How to Be Thankful on Thanksgiving

A few good tips on being grateful this Thanksgiving (but hey, the tips are useful year-round):

Don’t confuse gratitude with indebtedness. Sure, you may feel obliged to return a favor, but that’s not gratitude, at least not the way psychologists define it. Indebtedness is more of a negative feeling and doesn’t yield the same benefits as gratitude, which inclines you to be nice to anyone, not just a benefactor.

My favorite part is the “gratitude visit”:

Try a gratitude visit. This exercise, recommended by Martin Seligman of the University of Pennsylvania, begins with writing a 300-word letter to someone who changed your life for the better. Be specific about what the person did and how it affected you. Deliver it in person, preferably without telling the person in advance what the visit is about. When you get there, read the whole thing slowly to your benefactor. “You will be happier and less depressed one month from now,” Dr. Seligman guarantees in his book “Flourish.”

Do you have any tips of your own to express gratitude?

What is a Person?

What is a person? Is it a human being, or can the word be extended to corporations, animals, and other entities? Mark Peters has a thoughtful essay in The Boston Globe touching this subject:

Why so much controversy over a word? Why have some found it vitally important to extend person to include not-exactly-human things, while others find it grotesque and overreaching? Partly it’s because we think of person as meaning human. But the word isn’t that simple: There’s a long history of person being used in other ways, including definitions that mean both less and more than being a member of the human race.

Person has led a double life in English since the early 1200s, according to the Oxford English Dictionary, meaning both a human and a type of role, especially the theatrical kind. This theatricality goes all the way to the word’s roots, in the Latin persona–a type of mask used by an actor. (That word, too, survives in English, meaning an alias, disguise, or character.) The etymological origins of personhood, then, are all about the mask, not about who’s wearing it.

From the beginning, personhood was flexible and adaptable. The idea that corporations have some of the rights of persons, for example, is centuries old. As William S. Laufer has written in “Corporate Bodies and Guilty Minds: The Failure of Corporate Criminal Liability,” the seeds of corporate personhood were sown in the 1300s under King Edward III, when corporations attained some property rights. This example from the Common Laws of England in 1765 lays out the distinction that still vexes us: “Natural persons are such as the God of nature formed us; artificial are such as are created and devised by human laws for the purposes of society and government; which are called corporations or bodies politic.” Then as now, corporate personhood granted a business privileges while sparing the members from blame.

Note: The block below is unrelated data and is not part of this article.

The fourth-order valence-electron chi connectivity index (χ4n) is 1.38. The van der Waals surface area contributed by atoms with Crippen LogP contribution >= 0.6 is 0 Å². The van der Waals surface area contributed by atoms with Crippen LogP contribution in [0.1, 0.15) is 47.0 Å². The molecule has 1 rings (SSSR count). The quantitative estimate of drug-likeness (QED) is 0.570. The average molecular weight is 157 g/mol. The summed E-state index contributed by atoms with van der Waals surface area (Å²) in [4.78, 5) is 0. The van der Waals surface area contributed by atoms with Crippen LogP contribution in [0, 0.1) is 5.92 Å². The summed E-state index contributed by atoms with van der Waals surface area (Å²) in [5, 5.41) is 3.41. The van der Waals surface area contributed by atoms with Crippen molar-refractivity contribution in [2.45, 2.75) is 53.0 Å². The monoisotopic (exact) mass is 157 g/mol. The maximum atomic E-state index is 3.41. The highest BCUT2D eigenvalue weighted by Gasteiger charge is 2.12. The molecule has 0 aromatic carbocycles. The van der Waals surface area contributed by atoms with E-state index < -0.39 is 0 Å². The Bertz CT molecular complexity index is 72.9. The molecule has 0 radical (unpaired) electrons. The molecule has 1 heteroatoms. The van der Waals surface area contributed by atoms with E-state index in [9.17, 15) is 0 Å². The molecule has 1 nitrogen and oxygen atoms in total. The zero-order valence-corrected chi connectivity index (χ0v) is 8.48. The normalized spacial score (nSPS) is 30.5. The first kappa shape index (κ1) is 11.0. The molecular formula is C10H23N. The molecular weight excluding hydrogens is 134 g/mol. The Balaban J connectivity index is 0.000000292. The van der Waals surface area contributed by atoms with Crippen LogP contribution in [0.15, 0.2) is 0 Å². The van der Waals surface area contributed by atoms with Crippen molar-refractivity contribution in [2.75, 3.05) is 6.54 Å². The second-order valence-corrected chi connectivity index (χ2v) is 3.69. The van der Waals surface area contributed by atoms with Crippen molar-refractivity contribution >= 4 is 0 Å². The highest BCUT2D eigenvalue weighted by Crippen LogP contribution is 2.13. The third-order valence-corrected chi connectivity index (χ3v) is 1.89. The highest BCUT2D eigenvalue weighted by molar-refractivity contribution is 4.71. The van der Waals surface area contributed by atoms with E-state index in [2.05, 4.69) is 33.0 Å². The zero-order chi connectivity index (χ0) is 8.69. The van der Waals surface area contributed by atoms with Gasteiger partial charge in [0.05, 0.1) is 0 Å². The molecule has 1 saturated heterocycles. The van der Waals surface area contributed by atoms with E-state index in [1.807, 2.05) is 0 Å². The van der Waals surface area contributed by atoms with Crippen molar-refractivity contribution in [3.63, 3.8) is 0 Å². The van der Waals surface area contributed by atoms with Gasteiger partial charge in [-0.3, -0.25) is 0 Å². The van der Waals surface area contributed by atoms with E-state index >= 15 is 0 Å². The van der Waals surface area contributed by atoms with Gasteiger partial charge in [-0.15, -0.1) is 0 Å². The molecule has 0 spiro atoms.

Older idioms such as “put on a person” highlight the artificiality of personhood, as in this example from 1653: “No man can long put on a person and act a part, but his evill manners will peep through the corners of the white robe.” Many uses of person still carry this sense of role playing. It’s no accident that giving an inanimate object human characteristics is called personification, not humanification.

On the other hand, since at least 1390, person has been used to mean someone’s physical self or body, a meaning still evident in phrases such as “in person” and “concealed on his person.” Sometimes this sense is narrowed to mean genitals, especially the male variety, producing some amusingly euphemistic statements such as this prohibition from the British Vagrancy Act of 1824: “Every Person wilfully, openly, lewdly and obscenely exposing his Person in any Street or in any place of public Resort, with intent to insult any Female, shall be deemed a Rogue and Vagabond.”

Even as these lighter sides of person live on, the word carries another, more serious meaning: “an individual regarded as having human rights, dignity, or worth,” to quote the OED. Personhood, then, means a corporation can claim the right of free speech–in the form of campaign contributions. Animal-rights advocates want animals to have personhood so they will be treated as worthy, dignified beings who deserve protection from poaching, experimentation, and other harms. The quest for personhood is the quest for rights.